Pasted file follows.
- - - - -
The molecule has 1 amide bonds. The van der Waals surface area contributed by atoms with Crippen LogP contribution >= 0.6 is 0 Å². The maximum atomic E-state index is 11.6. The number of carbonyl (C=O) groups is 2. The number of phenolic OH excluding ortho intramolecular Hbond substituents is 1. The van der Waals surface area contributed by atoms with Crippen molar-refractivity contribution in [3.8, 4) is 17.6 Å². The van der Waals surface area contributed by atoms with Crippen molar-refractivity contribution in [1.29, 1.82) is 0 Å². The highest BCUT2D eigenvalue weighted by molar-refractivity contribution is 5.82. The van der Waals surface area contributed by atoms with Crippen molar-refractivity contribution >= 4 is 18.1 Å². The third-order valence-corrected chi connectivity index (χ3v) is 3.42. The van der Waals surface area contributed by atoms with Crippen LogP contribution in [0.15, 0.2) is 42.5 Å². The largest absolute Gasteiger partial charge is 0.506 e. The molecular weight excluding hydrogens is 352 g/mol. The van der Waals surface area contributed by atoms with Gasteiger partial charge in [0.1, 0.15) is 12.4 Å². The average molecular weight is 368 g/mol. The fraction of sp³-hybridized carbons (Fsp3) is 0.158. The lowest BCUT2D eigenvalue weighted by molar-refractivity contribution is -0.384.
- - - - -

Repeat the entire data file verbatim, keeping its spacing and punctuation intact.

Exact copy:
The molecule has 1 amide bonds. The van der Waals surface area contributed by atoms with Crippen LogP contribution >= 0.6 is 0 Å². The maximum atomic E-state index is 11.6. The number of carbonyl (C=O) groups is 2. The number of phenolic OH excluding ortho intramolecular Hbond substituents is 1. The van der Waals surface area contributed by atoms with Crippen molar-refractivity contribution in [3.8, 4) is 17.6 Å². The van der Waals surface area contributed by atoms with Crippen molar-refractivity contribution in [1.29, 1.82) is 0 Å². The highest BCUT2D eigenvalue weighted by molar-refractivity contribution is 5.82. The van der Waals surface area contributed by atoms with Crippen molar-refractivity contribution >= 4 is 18.1 Å². The third-order valence-corrected chi connectivity index (χ3v) is 3.42. The van der Waals surface area contributed by atoms with Crippen LogP contribution in [0.15, 0.2) is 42.5 Å². The largest absolute Gasteiger partial charge is 0.506 e. The molecular weight excluding hydrogens is 352 g/mol. The van der Waals surface area contributed by atoms with Gasteiger partial charge in [0.1, 0.15) is 12.4 Å². The average molecular weight is 368 g/mol. The fraction of sp³-hybridized carbons (Fsp3) is 0.158. The lowest BCUT2D eigenvalue weighted by molar-refractivity contribution is -0.384.